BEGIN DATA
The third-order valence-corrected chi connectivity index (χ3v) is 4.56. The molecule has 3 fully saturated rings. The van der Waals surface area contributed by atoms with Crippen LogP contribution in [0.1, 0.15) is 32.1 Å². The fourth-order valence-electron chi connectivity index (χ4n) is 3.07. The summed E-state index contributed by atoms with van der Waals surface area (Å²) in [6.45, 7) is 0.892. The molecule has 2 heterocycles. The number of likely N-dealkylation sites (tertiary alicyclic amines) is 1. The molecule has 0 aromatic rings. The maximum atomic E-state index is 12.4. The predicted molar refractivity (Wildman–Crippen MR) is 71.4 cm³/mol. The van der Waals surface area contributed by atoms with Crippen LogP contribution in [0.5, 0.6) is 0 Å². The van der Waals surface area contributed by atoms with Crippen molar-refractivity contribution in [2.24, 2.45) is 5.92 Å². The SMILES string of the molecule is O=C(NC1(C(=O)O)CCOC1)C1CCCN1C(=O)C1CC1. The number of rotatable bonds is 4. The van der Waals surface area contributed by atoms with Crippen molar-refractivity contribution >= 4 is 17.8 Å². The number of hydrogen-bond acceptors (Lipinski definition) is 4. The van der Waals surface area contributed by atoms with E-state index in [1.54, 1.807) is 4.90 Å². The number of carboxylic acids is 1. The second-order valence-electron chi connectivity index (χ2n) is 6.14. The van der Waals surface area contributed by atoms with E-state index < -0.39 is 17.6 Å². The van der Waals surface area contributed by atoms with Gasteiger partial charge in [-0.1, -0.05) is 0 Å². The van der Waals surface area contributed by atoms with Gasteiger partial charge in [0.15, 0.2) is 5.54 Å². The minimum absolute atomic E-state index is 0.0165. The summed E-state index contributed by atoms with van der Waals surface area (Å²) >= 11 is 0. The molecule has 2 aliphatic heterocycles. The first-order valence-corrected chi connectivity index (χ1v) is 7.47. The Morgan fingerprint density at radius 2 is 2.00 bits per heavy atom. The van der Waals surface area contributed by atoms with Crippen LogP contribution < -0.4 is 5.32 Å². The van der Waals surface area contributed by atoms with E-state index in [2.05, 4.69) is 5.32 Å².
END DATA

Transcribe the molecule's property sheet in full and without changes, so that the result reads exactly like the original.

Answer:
The third-order valence-corrected chi connectivity index (χ3v) is 4.56. The molecule has 3 fully saturated rings. The van der Waals surface area contributed by atoms with Crippen LogP contribution in [0.1, 0.15) is 32.1 Å². The fourth-order valence-electron chi connectivity index (χ4n) is 3.07. The summed E-state index contributed by atoms with van der Waals surface area (Å²) in [6.45, 7) is 0.892. The molecule has 2 heterocycles. The number of likely N-dealkylation sites (tertiary alicyclic amines) is 1. The molecule has 0 aromatic rings. The maximum atomic E-state index is 12.4. The predicted molar refractivity (Wildman–Crippen MR) is 71.4 cm³/mol. The van der Waals surface area contributed by atoms with Crippen LogP contribution in [0.5, 0.6) is 0 Å². The van der Waals surface area contributed by atoms with Crippen molar-refractivity contribution in [2.24, 2.45) is 5.92 Å². The SMILES string of the molecule is O=C(NC1(C(=O)O)CCOC1)C1CCCN1C(=O)C1CC1. The number of rotatable bonds is 4. The van der Waals surface area contributed by atoms with Crippen molar-refractivity contribution >= 4 is 17.8 Å². The number of hydrogen-bond acceptors (Lipinski definition) is 4. The van der Waals surface area contributed by atoms with E-state index in [1.54, 1.807) is 4.90 Å². The number of carboxylic acids is 1. The second-order valence-electron chi connectivity index (χ2n) is 6.14. The van der Waals surface area contributed by atoms with E-state index < -0.39 is 17.6 Å². The van der Waals surface area contributed by atoms with Gasteiger partial charge in [-0.1, -0.05) is 0 Å². The van der Waals surface area contributed by atoms with Gasteiger partial charge in [0.15, 0.2) is 5.54 Å². The minimum absolute atomic E-state index is 0.0165. The summed E-state index contributed by atoms with van der Waals surface area (Å²) >= 11 is 0. The molecule has 2 aliphatic heterocycles. The first-order valence-corrected chi connectivity index (χ1v) is 7.47. The Morgan fingerprint density at radius 2 is 2.00 bits per heavy atom. The van der Waals surface area contributed by atoms with Crippen LogP contribution < -0.4 is 5.32 Å². The van der Waals surface area contributed by atoms with E-state index in [2.05, 4.69) is 5.32 Å².